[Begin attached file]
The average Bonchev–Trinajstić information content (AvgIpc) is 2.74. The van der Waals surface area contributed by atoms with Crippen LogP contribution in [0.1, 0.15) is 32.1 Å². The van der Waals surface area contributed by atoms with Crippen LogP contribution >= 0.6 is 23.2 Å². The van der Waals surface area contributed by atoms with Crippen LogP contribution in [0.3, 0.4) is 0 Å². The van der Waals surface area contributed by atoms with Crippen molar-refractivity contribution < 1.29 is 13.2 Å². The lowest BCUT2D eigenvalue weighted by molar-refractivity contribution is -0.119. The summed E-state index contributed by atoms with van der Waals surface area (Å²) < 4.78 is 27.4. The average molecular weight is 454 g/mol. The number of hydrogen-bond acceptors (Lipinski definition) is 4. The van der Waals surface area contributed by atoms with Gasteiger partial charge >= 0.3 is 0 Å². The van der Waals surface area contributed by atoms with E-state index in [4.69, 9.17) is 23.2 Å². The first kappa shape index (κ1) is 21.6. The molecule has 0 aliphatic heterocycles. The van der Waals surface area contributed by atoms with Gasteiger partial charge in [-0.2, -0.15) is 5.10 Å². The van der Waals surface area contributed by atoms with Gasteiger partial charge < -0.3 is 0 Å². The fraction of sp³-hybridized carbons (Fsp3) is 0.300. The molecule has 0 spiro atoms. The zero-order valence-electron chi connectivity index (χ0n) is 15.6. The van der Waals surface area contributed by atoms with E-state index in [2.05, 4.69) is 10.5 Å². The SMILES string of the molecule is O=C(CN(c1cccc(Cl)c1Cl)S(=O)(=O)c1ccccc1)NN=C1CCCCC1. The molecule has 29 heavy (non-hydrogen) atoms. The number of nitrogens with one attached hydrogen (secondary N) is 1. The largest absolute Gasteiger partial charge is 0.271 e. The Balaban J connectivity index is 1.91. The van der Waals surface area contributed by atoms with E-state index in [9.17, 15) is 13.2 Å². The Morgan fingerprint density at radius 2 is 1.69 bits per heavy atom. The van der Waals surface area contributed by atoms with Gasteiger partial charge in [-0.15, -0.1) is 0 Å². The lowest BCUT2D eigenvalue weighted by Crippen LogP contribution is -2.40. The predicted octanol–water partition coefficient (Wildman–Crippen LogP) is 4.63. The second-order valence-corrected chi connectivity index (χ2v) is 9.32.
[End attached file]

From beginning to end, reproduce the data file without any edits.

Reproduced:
The average Bonchev–Trinajstić information content (AvgIpc) is 2.74. The van der Waals surface area contributed by atoms with Crippen LogP contribution in [0.1, 0.15) is 32.1 Å². The van der Waals surface area contributed by atoms with Crippen LogP contribution >= 0.6 is 23.2 Å². The van der Waals surface area contributed by atoms with Crippen LogP contribution in [0.3, 0.4) is 0 Å². The van der Waals surface area contributed by atoms with Crippen molar-refractivity contribution < 1.29 is 13.2 Å². The lowest BCUT2D eigenvalue weighted by molar-refractivity contribution is -0.119. The summed E-state index contributed by atoms with van der Waals surface area (Å²) < 4.78 is 27.4. The average molecular weight is 454 g/mol. The number of hydrogen-bond acceptors (Lipinski definition) is 4. The van der Waals surface area contributed by atoms with Gasteiger partial charge >= 0.3 is 0 Å². The van der Waals surface area contributed by atoms with E-state index in [4.69, 9.17) is 23.2 Å². The first kappa shape index (κ1) is 21.6. The molecule has 0 aliphatic heterocycles. The van der Waals surface area contributed by atoms with Gasteiger partial charge in [-0.2, -0.15) is 5.10 Å². The van der Waals surface area contributed by atoms with Gasteiger partial charge < -0.3 is 0 Å². The fraction of sp³-hybridized carbons (Fsp3) is 0.300. The molecule has 0 spiro atoms. The zero-order valence-electron chi connectivity index (χ0n) is 15.6. The van der Waals surface area contributed by atoms with E-state index in [2.05, 4.69) is 10.5 Å². The SMILES string of the molecule is O=C(CN(c1cccc(Cl)c1Cl)S(=O)(=O)c1ccccc1)NN=C1CCCCC1. The molecule has 29 heavy (non-hydrogen) atoms. The number of nitrogens with one attached hydrogen (secondary N) is 1. The largest absolute Gasteiger partial charge is 0.271 e. The Balaban J connectivity index is 1.91. The van der Waals surface area contributed by atoms with E-state index in [9.17, 15) is 13.2 Å². The Morgan fingerprint density at radius 2 is 1.69 bits per heavy atom. The van der Waals surface area contributed by atoms with Gasteiger partial charge in [-0.15, -0.1) is 0 Å². The lowest BCUT2D eigenvalue weighted by Crippen LogP contribution is -2.40. The predicted octanol–water partition coefficient (Wildman–Crippen LogP) is 4.63. The second-order valence-corrected chi connectivity index (χ2v) is 9.32.